Lesson 8

Table of Contents

Using Loudness Metering

While the RMS meter mode helps to better reflect on how we hear the volume of sound, it isn’t without limitations. RMS meters react visually the same way to any frequencies that pass through it. An RMS meter doesn’t distinguish between a high frequency sound or a low frequency sound, unlike human beings who have different sensitivities to sound at varying frequencies. For example, we perceive changes in mid-range frequencies much more acutely than volume changes at lower frequencies. To account for this, an entirely new metering scale has been created to specifically account for how human beings perceive loudness. The scale is called LUFS: Loudness Units Full Scale. LUFS is a refinement of the scale called LKFS. Today, the terms LUFS and LKFS can be used interchangeably.

The LUFS scale is used extensively in the broadcast television industry. To help ensure consistent volumes as you switch between channels, there are government standards that mandate programs adhere to an average LUFS level over the course of the program. Using the LUFS scale as a reference for understanding volume has spilled over to web delivery and even video games. It’s very possible that a game company might request that the mix for a music track fall within a defined average LUFS level in order to make things more predictable in terms of how the music will balance with the rest of the sounds in the game.

The meters in the Mixing Desk do not have the LUFS option, but Wwise does provide a specific LUFS Loudness meter with four Sync Groups that can be assigned to objects in the Master-Mixer Hierarchy in a way similar to what you did with the Meter view in the last exercise. By default, Sync Group 1 for the Loudness Meter is assigned to the Master Audio Bus, so you’ll assign Sync Group 2 to the Wwise 201 Music Audio Bus.

  1. In the main menu, choose Views > Loudness Meter > Loudness Meter - Sync Group 2.

    The Loudness Meter is displayed, but it’s assigned by default to the Master Audio Bus.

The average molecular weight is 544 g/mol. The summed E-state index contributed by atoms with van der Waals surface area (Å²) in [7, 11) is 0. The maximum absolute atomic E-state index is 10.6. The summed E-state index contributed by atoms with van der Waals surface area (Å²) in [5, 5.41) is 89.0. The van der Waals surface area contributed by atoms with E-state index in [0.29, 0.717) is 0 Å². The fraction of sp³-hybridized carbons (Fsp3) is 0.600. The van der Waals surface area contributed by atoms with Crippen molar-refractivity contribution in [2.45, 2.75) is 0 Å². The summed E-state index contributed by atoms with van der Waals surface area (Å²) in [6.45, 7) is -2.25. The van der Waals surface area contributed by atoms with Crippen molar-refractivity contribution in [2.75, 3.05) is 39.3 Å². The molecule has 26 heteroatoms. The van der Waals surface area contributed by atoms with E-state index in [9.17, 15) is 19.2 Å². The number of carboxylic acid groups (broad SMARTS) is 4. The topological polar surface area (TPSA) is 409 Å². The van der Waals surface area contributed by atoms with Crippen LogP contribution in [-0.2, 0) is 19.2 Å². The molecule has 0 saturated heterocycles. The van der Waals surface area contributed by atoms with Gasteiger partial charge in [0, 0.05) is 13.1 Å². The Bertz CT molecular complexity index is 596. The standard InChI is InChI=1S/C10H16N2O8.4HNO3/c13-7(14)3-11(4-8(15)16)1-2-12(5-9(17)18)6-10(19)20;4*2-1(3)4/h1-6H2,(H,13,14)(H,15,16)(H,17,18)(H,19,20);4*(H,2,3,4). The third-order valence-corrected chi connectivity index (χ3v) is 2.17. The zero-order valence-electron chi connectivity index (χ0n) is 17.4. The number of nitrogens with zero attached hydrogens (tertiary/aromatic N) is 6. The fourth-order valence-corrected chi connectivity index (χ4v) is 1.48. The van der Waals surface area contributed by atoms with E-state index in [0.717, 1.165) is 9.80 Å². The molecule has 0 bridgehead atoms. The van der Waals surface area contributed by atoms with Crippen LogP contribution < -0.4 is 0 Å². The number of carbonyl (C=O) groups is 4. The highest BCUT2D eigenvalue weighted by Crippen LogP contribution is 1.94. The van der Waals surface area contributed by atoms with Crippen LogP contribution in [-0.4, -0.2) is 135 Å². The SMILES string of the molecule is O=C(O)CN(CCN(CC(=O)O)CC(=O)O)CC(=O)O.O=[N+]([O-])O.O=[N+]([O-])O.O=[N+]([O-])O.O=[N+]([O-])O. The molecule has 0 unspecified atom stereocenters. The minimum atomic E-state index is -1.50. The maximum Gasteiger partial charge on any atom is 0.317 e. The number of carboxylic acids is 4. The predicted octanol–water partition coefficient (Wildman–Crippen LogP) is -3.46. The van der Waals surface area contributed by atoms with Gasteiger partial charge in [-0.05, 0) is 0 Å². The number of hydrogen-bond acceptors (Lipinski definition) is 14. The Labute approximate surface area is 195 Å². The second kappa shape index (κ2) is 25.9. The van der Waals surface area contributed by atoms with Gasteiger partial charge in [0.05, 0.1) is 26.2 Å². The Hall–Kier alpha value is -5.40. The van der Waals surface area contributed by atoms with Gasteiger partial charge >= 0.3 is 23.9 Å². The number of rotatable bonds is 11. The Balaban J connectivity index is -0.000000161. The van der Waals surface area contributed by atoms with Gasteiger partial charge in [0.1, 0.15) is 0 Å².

2. Assign the Loudness Meter to the Wwise 201 Music Bus.

  3. Play the music to see how the Loudness Meter responds.

    You can see how the Short-term meter reacts more slowly than the Momentary meter. This is because the Momentary meter reacts quickly averaging the perceived loudness over 0.4 seconds while the Short-term meter averages over the last 3 seconds.

    The larger Integrated section of the meter isn’t displaying anything. The Integrated measurement is used to understand loudness over long periods of time, but it isn’t activated until you click the Measure button. Also, levels that drop below -70 LUFS are not factored into the Integrated meter’s average. This lets you stop and start your music without having to have the silence impact the Integrated meter’s reading.

  4. Click Measure and continue to play the music.

    The integrated meter will continue to average the loudness until the Reset button is pressed. This is helpful to get a feel for the overall loudness of a song segment like the Combat music when played for a long period of time. You could then reset this meter and see how that compares to the Explore music played for a long time as well. It’s reasonable to say that you want the Combat music to be perceived as louder, but how much louder is something that’s hard to put into numbers and compare using conventional metering.